In a blink of an eye, the world changed for thousands of people in Beirut.
Kamal Mouzawak’s neighbourhood, home and restaurants have been ravaged by last week’s giant explosions in the port that left 6,000 injured and at least 220 dead.
His partner of over 20 years, Rabih Kayrouz, a well-known fashion designer, was seriously injured after a ceiling collapsed on him at work.
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But even as Rabih lay in a hospital bed recovering from a brain haemorrhage and two clots, within a few days Kamal along with a team of 50 volunteers set to work – feeding the homeless, elderly, patients in overcrowded hospitals, and rescue workers responding to the devastation – from his damaged eatery Tawlet in the Mar Mikhael district, just a mile away from the blast site.
“We were providing 800 meals a day, today we made food for 1,000 people,” said Kamal, whose staff joined with team members from World Central Kitchen, the global nonprofit founded by chef José Andrés.
“There’s an estimated 300,000 people homeless in a city of around a million, almost a third of the population.
“Literally everyone here has been affected in some way – they’ve been injured, lost their home or job, or their loved one has. It’s going to take a long time for us to recover.”
Deepening economic crisis
The blasts – which prime minister Hassan Diab linked to a “dangerous warehouse” storing highly explosive ammonium nitrate for at least six years – couldn’t have come at a worst time for Lebanon’s capital.
In the past year, a breakdown in the country’s banking system and soaring inflation triggered mass protests. Even before the Covid-19 pandemic hit, it was predicted 45% of people in Lebanon would be below the poverty line in 2020.
Beirut’s governor, Marwan Abboud, estimated the financial damage to the city at $3bn-$5bn, which will catapult an economy already deep in crisis towards a dangerous unknown.
Amid widespread public anger at the port disaster, over the weekend protestors took to the demolished streets of the shattered city and clashed with security forces firing tear gas. Diab announced the whole government has resigned on Monday.
“We have no state to help us,” said Kamal. “It’s down to the people, and organisations and charities. You won’t see the homeless people on the street. Here in Beirut people help other people. You take your friends and family in when they need you.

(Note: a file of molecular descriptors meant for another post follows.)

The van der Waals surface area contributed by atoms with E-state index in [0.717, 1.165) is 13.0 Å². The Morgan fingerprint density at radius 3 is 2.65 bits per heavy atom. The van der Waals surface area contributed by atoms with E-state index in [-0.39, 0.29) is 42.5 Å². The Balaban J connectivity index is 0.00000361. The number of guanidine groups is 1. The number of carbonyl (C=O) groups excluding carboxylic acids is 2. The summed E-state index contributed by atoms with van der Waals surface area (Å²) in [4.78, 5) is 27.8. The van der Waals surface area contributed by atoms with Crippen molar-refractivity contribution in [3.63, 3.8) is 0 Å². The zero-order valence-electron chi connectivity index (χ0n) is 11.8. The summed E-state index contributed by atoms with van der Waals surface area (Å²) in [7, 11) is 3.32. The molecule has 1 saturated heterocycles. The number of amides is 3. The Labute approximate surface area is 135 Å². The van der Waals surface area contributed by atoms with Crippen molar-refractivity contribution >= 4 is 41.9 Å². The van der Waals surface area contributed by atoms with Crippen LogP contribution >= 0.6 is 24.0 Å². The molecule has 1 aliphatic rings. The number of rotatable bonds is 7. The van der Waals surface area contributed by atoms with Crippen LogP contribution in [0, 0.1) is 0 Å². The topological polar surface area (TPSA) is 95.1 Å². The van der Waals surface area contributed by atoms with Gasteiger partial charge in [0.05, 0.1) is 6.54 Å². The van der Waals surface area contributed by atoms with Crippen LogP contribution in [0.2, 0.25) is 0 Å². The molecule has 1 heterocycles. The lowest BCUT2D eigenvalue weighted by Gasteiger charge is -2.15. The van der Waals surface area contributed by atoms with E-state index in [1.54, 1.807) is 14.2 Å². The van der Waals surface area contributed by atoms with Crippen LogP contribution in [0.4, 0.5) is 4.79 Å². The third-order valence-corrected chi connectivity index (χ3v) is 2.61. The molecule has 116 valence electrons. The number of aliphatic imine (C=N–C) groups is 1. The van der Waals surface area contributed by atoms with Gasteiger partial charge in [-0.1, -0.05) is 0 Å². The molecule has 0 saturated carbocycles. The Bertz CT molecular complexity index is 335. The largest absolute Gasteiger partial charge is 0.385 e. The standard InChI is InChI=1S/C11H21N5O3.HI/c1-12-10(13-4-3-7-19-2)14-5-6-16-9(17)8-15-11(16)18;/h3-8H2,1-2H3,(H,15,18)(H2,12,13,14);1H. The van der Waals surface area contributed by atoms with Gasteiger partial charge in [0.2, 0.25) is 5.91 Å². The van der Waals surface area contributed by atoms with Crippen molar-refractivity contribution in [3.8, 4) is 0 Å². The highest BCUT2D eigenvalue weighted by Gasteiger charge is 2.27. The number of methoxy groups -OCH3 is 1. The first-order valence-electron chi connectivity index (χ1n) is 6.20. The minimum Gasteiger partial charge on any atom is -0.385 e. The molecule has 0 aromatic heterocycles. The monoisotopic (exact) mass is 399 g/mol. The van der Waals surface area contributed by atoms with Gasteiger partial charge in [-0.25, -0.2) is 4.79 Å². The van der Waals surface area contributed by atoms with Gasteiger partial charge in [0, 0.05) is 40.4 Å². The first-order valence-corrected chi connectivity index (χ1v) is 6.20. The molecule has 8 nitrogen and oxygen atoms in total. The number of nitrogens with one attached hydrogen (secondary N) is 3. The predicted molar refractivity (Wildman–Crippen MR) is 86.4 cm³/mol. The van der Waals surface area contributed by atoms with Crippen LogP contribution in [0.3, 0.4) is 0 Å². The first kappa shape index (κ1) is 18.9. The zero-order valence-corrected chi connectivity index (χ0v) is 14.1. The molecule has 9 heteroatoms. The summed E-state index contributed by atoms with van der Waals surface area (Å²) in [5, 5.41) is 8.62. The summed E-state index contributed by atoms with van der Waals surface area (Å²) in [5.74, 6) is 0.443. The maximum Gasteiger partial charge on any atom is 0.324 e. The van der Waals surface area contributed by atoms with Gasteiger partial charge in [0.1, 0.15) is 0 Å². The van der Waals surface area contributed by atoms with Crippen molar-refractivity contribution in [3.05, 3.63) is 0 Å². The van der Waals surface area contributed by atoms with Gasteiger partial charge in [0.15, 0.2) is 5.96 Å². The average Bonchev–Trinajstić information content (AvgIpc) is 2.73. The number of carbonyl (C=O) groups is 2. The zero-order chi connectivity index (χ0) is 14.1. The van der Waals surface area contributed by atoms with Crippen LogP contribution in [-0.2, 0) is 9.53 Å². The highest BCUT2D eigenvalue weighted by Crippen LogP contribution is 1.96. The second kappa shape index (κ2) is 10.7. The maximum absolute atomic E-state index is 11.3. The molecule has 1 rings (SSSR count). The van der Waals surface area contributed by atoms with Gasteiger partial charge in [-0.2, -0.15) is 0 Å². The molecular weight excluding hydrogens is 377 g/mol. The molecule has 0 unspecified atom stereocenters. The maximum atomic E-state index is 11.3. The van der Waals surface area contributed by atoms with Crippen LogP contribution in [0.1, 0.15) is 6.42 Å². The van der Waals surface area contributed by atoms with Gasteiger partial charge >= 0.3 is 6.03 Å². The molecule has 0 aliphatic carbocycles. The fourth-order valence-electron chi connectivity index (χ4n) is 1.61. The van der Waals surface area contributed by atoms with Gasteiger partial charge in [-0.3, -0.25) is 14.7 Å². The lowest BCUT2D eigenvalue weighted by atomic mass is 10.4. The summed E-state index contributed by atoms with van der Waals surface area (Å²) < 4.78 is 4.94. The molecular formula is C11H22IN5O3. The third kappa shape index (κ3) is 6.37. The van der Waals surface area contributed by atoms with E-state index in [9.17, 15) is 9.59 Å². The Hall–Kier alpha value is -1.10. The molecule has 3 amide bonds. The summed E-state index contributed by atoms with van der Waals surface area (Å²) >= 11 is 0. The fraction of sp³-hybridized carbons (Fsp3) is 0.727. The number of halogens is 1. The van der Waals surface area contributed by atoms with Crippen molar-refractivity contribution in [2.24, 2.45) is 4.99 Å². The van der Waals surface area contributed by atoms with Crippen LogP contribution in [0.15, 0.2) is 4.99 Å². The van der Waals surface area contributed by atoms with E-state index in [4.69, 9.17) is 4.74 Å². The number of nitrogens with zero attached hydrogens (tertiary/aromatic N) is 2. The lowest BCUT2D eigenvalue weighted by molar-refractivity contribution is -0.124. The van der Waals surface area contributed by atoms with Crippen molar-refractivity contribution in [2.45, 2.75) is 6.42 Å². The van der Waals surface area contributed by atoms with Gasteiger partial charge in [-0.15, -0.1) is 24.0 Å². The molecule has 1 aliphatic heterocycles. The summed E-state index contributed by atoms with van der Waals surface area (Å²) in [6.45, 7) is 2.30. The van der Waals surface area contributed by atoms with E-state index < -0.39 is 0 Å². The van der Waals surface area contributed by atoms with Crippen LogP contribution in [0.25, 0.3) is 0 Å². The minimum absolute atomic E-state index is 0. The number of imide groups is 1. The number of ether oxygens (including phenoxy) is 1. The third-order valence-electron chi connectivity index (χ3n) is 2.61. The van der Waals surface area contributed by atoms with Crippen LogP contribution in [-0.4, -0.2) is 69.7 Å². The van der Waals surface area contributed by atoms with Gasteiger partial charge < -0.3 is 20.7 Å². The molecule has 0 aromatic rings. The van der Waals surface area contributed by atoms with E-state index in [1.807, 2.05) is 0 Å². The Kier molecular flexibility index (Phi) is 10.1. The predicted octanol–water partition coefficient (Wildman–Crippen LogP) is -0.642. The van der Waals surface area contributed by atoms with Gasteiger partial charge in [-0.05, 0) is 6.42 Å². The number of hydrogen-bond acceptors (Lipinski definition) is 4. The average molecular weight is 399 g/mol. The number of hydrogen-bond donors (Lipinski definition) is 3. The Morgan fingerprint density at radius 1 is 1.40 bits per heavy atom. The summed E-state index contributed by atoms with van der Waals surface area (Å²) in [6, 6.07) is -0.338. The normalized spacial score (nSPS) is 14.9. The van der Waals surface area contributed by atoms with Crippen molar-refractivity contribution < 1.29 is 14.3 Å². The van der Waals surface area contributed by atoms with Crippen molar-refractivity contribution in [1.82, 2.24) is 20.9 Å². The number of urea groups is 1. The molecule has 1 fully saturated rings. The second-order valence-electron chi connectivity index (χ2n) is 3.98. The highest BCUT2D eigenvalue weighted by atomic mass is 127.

“After just a week the streets are now spotless. The youth formed initiatives and cleaned up. It wasn’t done by government officials.”
‘We will rebuild’
Over the past 15 years, entrepreneur turned humanitarian Kamal has built bed-and-breakfasts, five restaurants, and a farmers’ market, Souk el Tayeb, with one aim: to create places that unite and give voice to Lebanese people from different faiths and political backgrounds, especially women.
At Souk el Tayeb, which opened in 2004, you would find Muslim women alongside Christian women, working together to showcase the culinary traditions of Lebanon.
At Tawlet, each day one woman sets the menu with dishes from her respective region, for example, kibbeh basaliyehl from Kfardlekous in northern Lebanon, made with bulgur, caramelised onions, and pine nuts.
But the market, in downtown Beirut, is now heaps of rubble. Kamal is now on a mission to rebuild it, along with his Tawlet restaurant which he wants to turn into a community kitchen providing free food for the community.
His friend Cyril Haddad set up a GoFundMe page which has so far raised £97,405 out of its £500,000 goal.
The money will be spent on fixing and renovating the shop, kitchens, and offices and ingredients, products, salaries, and transportation.
“This will help secure jobs for hundreds of women, farmers and producers,” said Kamal. “And more than anything the market is a symbol.
“It’s not easy when the population is half Christian, half Muslim. And now more than ever which so much destruction it’s important for us to all unite.”
Rabih, founder of the label Maison Rabih Kayrouz, came home yesterday having had 22 stitches. In an Instagram post he told his 62.7k followers: “Words are not enough. We will not forget. We will judge. We will rebuild… And we will dance!”